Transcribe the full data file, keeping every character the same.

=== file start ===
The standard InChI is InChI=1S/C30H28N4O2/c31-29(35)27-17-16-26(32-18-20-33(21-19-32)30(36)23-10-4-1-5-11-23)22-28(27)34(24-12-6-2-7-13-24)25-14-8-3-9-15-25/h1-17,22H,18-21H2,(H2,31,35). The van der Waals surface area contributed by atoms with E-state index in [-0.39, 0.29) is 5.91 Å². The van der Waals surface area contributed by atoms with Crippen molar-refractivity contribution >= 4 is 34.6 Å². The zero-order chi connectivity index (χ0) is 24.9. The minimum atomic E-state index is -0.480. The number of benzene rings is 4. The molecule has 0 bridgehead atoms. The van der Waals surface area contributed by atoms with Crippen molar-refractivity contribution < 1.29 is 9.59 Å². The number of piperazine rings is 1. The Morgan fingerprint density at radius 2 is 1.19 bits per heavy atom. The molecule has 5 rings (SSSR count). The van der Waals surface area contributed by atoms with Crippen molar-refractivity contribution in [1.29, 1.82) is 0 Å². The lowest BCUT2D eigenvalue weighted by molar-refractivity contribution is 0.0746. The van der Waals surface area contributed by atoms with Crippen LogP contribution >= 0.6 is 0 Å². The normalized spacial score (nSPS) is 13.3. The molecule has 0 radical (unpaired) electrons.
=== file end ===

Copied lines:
The standard InChI is InChI=1S/C30H28N4O2/c31-29(35)27-17-16-26(32-18-20-33(21-19-32)30(36)23-10-4-1-5-11-23)22-28(27)34(24-12-6-2-7-13-24)25-14-8-3-9-15-25/h1-17,22H,18-21H2,(H2,31,35). The van der Waals surface area contributed by atoms with E-state index in [-0.39, 0.29) is 5.91 Å². The van der Waals surface area contributed by atoms with Crippen molar-refractivity contribution >= 4 is 34.6 Å². The zero-order chi connectivity index (χ0) is 24.9. The minimum atomic E-state index is -0.480. The number of benzene rings is 4. The molecule has 0 bridgehead atoms. The van der Waals surface area contributed by atoms with Crippen molar-refractivity contribution < 1.29 is 9.59 Å². The number of piperazine rings is 1. The Morgan fingerprint density at radius 2 is 1.19 bits per heavy atom. The molecule has 5 rings (SSSR count). The van der Waals surface area contributed by atoms with Crippen molar-refractivity contribution in [1.29, 1.82) is 0 Å². The lowest BCUT2D eigenvalue weighted by molar-refractivity contribution is 0.0746. The van der Waals surface area contributed by atoms with Crippen LogP contribution >= 0.6 is 0 Å². The normalized spacial score (nSPS) is 13.3. The molecule has 0 radical (unpaired) electrons.